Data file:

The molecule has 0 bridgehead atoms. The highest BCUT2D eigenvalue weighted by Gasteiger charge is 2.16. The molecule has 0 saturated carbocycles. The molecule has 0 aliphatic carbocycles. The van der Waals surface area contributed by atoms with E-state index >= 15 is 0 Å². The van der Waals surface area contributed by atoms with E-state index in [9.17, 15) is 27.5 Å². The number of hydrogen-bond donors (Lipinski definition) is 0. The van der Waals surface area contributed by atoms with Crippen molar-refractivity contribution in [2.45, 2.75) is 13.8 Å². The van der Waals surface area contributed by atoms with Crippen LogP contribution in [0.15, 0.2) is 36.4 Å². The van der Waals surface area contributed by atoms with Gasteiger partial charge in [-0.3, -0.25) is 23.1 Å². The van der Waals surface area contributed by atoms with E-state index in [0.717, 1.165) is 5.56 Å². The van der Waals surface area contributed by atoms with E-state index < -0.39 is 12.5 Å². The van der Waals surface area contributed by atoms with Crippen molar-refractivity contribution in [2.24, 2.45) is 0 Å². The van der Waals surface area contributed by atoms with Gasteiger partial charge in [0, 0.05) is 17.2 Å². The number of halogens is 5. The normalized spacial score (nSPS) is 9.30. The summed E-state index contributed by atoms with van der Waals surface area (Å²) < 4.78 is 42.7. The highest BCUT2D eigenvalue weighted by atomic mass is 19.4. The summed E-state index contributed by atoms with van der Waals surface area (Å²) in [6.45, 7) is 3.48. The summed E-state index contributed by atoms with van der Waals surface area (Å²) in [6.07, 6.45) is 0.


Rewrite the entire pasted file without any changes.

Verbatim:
The molecule has 0 bridgehead atoms. The highest BCUT2D eigenvalue weighted by Gasteiger charge is 2.16. The molecule has 0 saturated carbocycles. The molecule has 0 aliphatic carbocycles. The van der Waals surface area contributed by atoms with E-state index >= 15 is 0 Å². The van der Waals surface area contributed by atoms with E-state index in [9.17, 15) is 27.5 Å². The number of hydrogen-bond donors (Lipinski definition) is 0. The van der Waals surface area contributed by atoms with Crippen molar-refractivity contribution in [2.45, 2.75) is 13.8 Å². The van der Waals surface area contributed by atoms with Crippen LogP contribution in [0.15, 0.2) is 36.4 Å². The van der Waals surface area contributed by atoms with Gasteiger partial charge in [-0.3, -0.25) is 23.1 Å². The van der Waals surface area contributed by atoms with E-state index in [0.717, 1.165) is 5.56 Å². The van der Waals surface area contributed by atoms with E-state index < -0.39 is 12.5 Å². The van der Waals surface area contributed by atoms with Crippen molar-refractivity contribution in [2.24, 2.45) is 0 Å². The van der Waals surface area contributed by atoms with Gasteiger partial charge in [0, 0.05) is 17.2 Å². The number of halogens is 5. The normalized spacial score (nSPS) is 9.30. The summed E-state index contributed by atoms with van der Waals surface area (Å²) < 4.78 is 42.7. The highest BCUT2D eigenvalue weighted by atomic mass is 19.4. The summed E-state index contributed by atoms with van der Waals surface area (Å²) in [6.45, 7) is 3.48. The summed E-state index contributed by atoms with van der Waals surface area (Å²) in [6.07, 6.45) is 0.